|Where are you going? Out!
When will you be back? Later!
Those years of being vague and changing
the subject, of disappearing in the middle of the night only to show up
months later, sometimes parked in an isolated area with tarps draped over
the sail and superstructure. To this day in the fourth decade after
these events, I am still reluctant to talk. A career associated with
an organization that has the handle "The Silent Service" is no small thing.
In the "haze gray and underway Navy"
departures and arrivals are done with great fanfare and make the six o'clock
news. We who have driven the black boats into secret, and often illegal,
places have never known that level of scrutiny - nor did we want it.
A few last minute hugs and tears, the holding of confused kids. Then
single up, cast off, slide away from a pier or tender and rig ship for
dive. That was our fanfare. Still today when I think I'm telling
too much - something that may be very old news to the world but is still
fresh in my mind - I almost expect a black Ford with US Government plates
to pull in the driveway the next day. Keeping secrets is a hard habit
Ten years after the following event,
I filled out a form giving dates and boat. Six months later the XO unceremoniously
handed me the Navy Expeditionary Medal.
Worth a point or two on a promotion
profile - I think.
|There are lines we cross in our lives.
Some are clearly defined and we know when they are crossed. Some lines
mark off national claims to territorial waters and they define hemispheres.
Other lines we are aware of only in retrospect: such as moving from naivete
to healthy skepticism; from adolescence to manhood; from innocence to worldliness.
Many rituals of society provide very
clear lines - and for good purpose. For example, when we marry, the
line is clear: to one side of a few words in time and space we are single
- the next instant we are married. Military people know one important
line well: on one side civilian - the other side, military. Historically
ships have held elaborate rituals to celebrate the crossing of certain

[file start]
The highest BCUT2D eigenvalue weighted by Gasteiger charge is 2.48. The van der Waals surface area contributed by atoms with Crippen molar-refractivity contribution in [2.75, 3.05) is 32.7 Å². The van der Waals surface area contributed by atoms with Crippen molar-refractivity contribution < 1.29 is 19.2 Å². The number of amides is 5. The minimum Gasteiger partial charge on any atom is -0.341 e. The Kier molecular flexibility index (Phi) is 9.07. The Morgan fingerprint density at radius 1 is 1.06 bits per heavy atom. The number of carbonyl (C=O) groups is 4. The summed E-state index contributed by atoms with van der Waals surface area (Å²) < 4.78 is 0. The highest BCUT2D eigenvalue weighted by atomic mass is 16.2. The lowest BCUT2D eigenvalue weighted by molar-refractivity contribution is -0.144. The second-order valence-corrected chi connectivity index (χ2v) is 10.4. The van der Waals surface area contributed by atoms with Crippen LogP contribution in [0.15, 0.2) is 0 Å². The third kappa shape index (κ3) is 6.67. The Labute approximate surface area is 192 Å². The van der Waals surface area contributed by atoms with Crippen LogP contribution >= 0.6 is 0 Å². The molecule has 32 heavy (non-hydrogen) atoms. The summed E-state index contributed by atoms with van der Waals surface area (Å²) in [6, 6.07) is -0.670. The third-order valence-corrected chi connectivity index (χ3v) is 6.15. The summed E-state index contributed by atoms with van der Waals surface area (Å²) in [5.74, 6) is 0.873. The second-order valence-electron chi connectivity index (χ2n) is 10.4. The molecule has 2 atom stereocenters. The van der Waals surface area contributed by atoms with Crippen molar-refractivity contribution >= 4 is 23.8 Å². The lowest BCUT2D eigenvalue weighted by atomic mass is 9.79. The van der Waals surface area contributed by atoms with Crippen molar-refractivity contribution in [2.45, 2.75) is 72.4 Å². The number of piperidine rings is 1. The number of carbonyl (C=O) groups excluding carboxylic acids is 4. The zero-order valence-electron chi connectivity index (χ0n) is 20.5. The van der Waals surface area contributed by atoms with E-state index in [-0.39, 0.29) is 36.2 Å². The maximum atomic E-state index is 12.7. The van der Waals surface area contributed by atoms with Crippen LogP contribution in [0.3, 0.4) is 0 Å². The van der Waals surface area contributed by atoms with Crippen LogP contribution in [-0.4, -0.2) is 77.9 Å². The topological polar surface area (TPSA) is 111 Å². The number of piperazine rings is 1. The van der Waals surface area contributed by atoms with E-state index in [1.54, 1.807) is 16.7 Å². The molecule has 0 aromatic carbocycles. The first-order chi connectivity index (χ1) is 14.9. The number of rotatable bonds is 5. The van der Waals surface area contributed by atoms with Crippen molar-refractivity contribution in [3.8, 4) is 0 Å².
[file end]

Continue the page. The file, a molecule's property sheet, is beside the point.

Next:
circular measurement lines on the earth.
is about lines crossed by one submarine and her crew in 1963. Some
were measurable on a map - others marked by events such as that precise
time in Dallas. That date - November 22, 1963 - neither created nor
was it the cause of what was to follow. Rather, it served as a line,
a marker placed between two eras. A portent of things to come.
I will leave it to the reader to ponder
the lines we were to cross that year of 1963 as we left behind Race Rock
and a golden New England fall. We the crew of the USS BLENNY SS-324.
We looked not much beyond a good liberty call in England, pick up the intel
spooks; make a routine operation and a smooth return home.
|Over the Barents Trough we ran, sliding
past Iceland; past the Rockall Rise then a straight line for New London.
Like thieves slipping out of a dark building, we ran looking over our shoulder
to see what followed in the shadows. We were going away from this
place. Going home.
Our World war II vintage submarine had
not fared well during that stormy December crossing of the North Atlantic.
The strain had begun to take a toll on old equipment after week upon week
of sucking vacuums with a head valve held shut by green water as we restarted
those engines over and over. We had lost the snorkel diffuser plate
weeks earlier in our Op area and our presence there became harder to conceal.
Cold sweat from the hull ran into electrical connections as we chased ground
after ground and two of the four diesel engines were out of commission.